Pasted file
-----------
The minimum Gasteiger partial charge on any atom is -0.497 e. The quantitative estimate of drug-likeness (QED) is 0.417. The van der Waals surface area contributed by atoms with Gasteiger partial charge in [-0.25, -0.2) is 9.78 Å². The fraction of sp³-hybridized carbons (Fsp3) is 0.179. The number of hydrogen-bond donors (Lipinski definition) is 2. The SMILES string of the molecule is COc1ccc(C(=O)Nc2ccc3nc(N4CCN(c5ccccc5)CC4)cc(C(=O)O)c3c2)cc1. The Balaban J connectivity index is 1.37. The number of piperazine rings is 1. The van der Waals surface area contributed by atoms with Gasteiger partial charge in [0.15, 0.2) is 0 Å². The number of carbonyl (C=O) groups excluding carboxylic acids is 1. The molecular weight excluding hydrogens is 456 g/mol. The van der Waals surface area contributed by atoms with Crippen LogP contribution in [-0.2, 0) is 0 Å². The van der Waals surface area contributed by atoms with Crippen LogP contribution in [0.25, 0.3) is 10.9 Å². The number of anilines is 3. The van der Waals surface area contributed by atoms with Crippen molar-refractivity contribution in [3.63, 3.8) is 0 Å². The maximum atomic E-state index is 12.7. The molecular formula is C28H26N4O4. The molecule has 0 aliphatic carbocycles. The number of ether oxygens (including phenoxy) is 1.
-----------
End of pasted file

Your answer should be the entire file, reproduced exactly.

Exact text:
The minimum Gasteiger partial charge on any atom is -0.497 e. The quantitative estimate of drug-likeness (QED) is 0.417. The van der Waals surface area contributed by atoms with Gasteiger partial charge in [-0.25, -0.2) is 9.78 Å². The fraction of sp³-hybridized carbons (Fsp3) is 0.179. The number of hydrogen-bond donors (Lipinski definition) is 2. The SMILES string of the molecule is COc1ccc(C(=O)Nc2ccc3nc(N4CCN(c5ccccc5)CC4)cc(C(=O)O)c3c2)cc1. The Balaban J connectivity index is 1.37. The number of piperazine rings is 1. The van der Waals surface area contributed by atoms with Gasteiger partial charge in [0.15, 0.2) is 0 Å². The number of carbonyl (C=O) groups excluding carboxylic acids is 1. The molecular weight excluding hydrogens is 456 g/mol. The van der Waals surface area contributed by atoms with Crippen LogP contribution in [-0.2, 0) is 0 Å². The van der Waals surface area contributed by atoms with Crippen LogP contribution in [0.25, 0.3) is 10.9 Å². The number of anilines is 3. The van der Waals surface area contributed by atoms with Crippen molar-refractivity contribution in [3.63, 3.8) is 0 Å². The maximum atomic E-state index is 12.7. The molecular formula is C28H26N4O4. The molecule has 0 aliphatic carbocycles. The number of ether oxygens (including phenoxy) is 1.